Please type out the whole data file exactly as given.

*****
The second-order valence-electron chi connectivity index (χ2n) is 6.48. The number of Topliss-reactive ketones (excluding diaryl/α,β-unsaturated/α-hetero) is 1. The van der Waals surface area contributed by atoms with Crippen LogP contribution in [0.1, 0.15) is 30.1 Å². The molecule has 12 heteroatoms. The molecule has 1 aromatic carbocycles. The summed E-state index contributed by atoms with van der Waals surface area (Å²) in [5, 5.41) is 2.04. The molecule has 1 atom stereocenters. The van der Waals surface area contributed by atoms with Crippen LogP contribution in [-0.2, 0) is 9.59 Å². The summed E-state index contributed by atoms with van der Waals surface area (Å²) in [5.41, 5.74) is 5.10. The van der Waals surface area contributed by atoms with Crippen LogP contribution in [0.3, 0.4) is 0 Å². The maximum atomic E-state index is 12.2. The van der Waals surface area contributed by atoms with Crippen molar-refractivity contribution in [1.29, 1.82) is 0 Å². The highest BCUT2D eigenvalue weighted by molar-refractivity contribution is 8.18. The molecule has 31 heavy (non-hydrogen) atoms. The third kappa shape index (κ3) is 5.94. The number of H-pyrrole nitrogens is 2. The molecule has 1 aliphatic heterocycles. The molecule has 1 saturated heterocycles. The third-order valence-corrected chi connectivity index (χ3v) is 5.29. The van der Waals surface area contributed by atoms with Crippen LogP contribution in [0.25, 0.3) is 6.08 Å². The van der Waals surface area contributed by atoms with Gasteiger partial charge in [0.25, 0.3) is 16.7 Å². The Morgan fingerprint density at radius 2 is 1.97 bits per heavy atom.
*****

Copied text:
The second-order valence-electron chi connectivity index (χ2n) is 6.48. The number of Topliss-reactive ketones (excluding diaryl/α,β-unsaturated/α-hetero) is 1. The van der Waals surface area contributed by atoms with Crippen LogP contribution in [0.1, 0.15) is 30.1 Å². The molecule has 12 heteroatoms. The molecule has 1 aromatic carbocycles. The summed E-state index contributed by atoms with van der Waals surface area (Å²) in [5, 5.41) is 2.04. The molecule has 1 atom stereocenters. The van der Waals surface area contributed by atoms with Crippen LogP contribution in [-0.2, 0) is 9.59 Å². The summed E-state index contributed by atoms with van der Waals surface area (Å²) in [5.41, 5.74) is 5.10. The van der Waals surface area contributed by atoms with Crippen LogP contribution in [0.3, 0.4) is 0 Å². The maximum atomic E-state index is 12.2. The van der Waals surface area contributed by atoms with Crippen molar-refractivity contribution in [1.29, 1.82) is 0 Å². The highest BCUT2D eigenvalue weighted by molar-refractivity contribution is 8.18. The molecule has 31 heavy (non-hydrogen) atoms. The third kappa shape index (κ3) is 5.94. The number of H-pyrrole nitrogens is 2. The molecule has 1 aliphatic heterocycles. The molecule has 1 saturated heterocycles. The third-order valence-corrected chi connectivity index (χ3v) is 5.29. The van der Waals surface area contributed by atoms with Crippen LogP contribution in [0.25, 0.3) is 6.08 Å². The van der Waals surface area contributed by atoms with Gasteiger partial charge in [0.25, 0.3) is 16.7 Å². The Morgan fingerprint density at radius 2 is 1.97 bits per heavy atom.